As an opinionated teen in the early ’70s, I hated Barry White for stealing Isaac Hayes’s sound — even though by 1973 Hayes had evolved so far beyond the gravel-voiced love god of his late-’60s recordings that he wouldn’t have begrudged White or anybody else their assumption of his earlier incarnations Cotton picker, meat packer, singer, writer, producer, corporate executive, community activist, actor — Hayes has worn an astonishing array of hats. After cutting through the first half of his life like a diamond through a sack of glass (going from Stax to his own ABC-distributed label to Columbia), Hayes hit some kind of creative wall and all but disappeared under the weight of his own legend. “I had a renegade mentality,” Hayes admits. “I always dared to go where other people said: “you can’t go there.” But at one [point] I looked around and all I was hearing was me, and people trying to be me. And I started to worry about it.” Like many high-profile overachievers, Hayes ultimately chose to step away from the spotlight for awhile.
Hayes vanished in the early ’80s, amid a swarm of prurient speculation about bankruptcy, drugs, Hollywood vice, and government plots. Aside from intermittent film cameos, we simply saw him no more. While Big Daddy was away, his musical soul children multiplied. They took the wild fashions and bold ideas Hayes had pioneered to another level. But for my money, not even White (much less any subsequent pretender) was able to improve upon Hayes’s archetypes. For instance, White had the voice but none of the physical beauty or political impact of Isaac’s iconic Black Moses. And Hayes’s fully staged and orchestrated 1972 performance of the theme from Shaft during that year’s Oscar telecast beggars Prince’s award-winning score for 1989’s Batman movie in comparison. There might have been better actors for B-movie dramas like Escape From New York, but the heroic figure Hayes cut in the 1973 concert-documentary Wattstax remains — like all his prior inventions — in a class by itself.
What prompts these random recollections is the release of not one, but two new Isaac Hayes albums in 1995. Branded, a predominantly vocal LP, and Raw & Refined, the largely instrumental long-player credited to The Isaac Hayes Movement (both on PointBlank/Virgin) mark a return to basics for a man whose stylistic innovations prefigured jazz-fusion, disco, P-Funk, and rap. Going back to Memphis to re-record 20-year-old songs and unreleased demos for his new label may seem an odd strategy for such an innovator, but it makes an important point. With only the most minimal of electronic tweaking, the symphonic funk that enlivened Hot Buttered Soul is as compelling today as it was in 1969.
As half of the Porter/Hayes hit-production team for Stax franchise acts like Sam and Dave, Hayes had been a star long before he ever released a solo album. But once he came out from behind the producer’s console, the world saw a Southern black man buff before Schwarzenegger; shorn of greasy, accommodationist hair; and done up like a biblical hero — part prophet, part gladiator. It was a sexy image and a warrior image — things that were historically deadly for a black man in the South to want to project. But a new wind was blowing, and it blew Brer Rabbit’s timidity right off Ike’s clean-shaven mind.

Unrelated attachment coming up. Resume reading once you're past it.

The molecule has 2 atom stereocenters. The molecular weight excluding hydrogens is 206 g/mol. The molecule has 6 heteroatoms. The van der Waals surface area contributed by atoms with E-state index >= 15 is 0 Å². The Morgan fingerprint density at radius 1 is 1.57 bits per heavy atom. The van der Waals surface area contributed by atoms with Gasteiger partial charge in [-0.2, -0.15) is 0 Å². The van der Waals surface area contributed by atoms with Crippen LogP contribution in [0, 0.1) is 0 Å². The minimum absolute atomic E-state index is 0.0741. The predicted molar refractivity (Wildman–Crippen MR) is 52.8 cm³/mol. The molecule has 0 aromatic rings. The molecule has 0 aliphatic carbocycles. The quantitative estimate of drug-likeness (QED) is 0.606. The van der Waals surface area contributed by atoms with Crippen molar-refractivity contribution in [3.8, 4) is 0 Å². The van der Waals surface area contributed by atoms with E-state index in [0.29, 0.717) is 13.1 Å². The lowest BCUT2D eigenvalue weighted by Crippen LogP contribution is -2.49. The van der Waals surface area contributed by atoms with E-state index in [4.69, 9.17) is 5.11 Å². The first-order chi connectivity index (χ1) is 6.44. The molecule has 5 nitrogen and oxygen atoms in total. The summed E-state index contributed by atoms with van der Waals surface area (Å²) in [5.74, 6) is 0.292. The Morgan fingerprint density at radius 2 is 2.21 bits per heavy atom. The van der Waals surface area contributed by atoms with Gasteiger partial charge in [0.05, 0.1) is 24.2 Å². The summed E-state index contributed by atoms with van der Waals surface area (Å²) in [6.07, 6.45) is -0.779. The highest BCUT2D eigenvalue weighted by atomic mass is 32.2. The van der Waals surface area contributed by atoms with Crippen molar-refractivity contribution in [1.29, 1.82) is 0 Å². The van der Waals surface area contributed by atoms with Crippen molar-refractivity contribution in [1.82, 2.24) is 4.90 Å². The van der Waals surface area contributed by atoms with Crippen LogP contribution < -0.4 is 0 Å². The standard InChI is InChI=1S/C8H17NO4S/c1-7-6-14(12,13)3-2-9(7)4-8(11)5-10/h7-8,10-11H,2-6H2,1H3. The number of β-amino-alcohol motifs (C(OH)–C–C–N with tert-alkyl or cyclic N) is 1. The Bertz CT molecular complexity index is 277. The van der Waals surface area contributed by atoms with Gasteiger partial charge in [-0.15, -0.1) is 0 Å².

Hayes was young during most of the civil rights movement — as young and optimistic as black dreams of a world without Jim Crow. His own dreams were found — but certainly not limited — by what was then available to black people segregated behind the Cotton curtain. So, like many of his peers, Hayes interpreted the money being generated by black music in the ’60s as de facto liberation — as the first minute of a very new day. As much as Stax biographers have praised the seeming equality with which whites and blacks worked together at the Southern record company, the black musicians who lived through the period invariably remember that racial parity was far from automatic. “I forced issued after issue,” Hayes says of his role as a major contributor to the Stax profit margin. “I approached [Stax co-owner] Jim Stewart saying: here’s a white-owned company selling black product to a predominantly black audience. You gotta have some black employees around here other than musicians and custodians.”
Hayes took the same assertive attitude in ’69, when he decided it was time for him to make the album of his dreams instead of cranking out formulaic chart-busters according to Jim Stewart’s notion of how black people should sound. “A lot of people have asked why I didn’t sing some of the things I wrote with David Porter, but that was not my personal preference,” Hayes explains. “As a singer my idols were Nat King Cole and Brook Benton, people like that. I’d listen to Tony Bennett, Frank Sinatra, Billy Eckstine, Sarah Vaughn, and Arthur Prysock. So [when I sang], that’s how it came out.”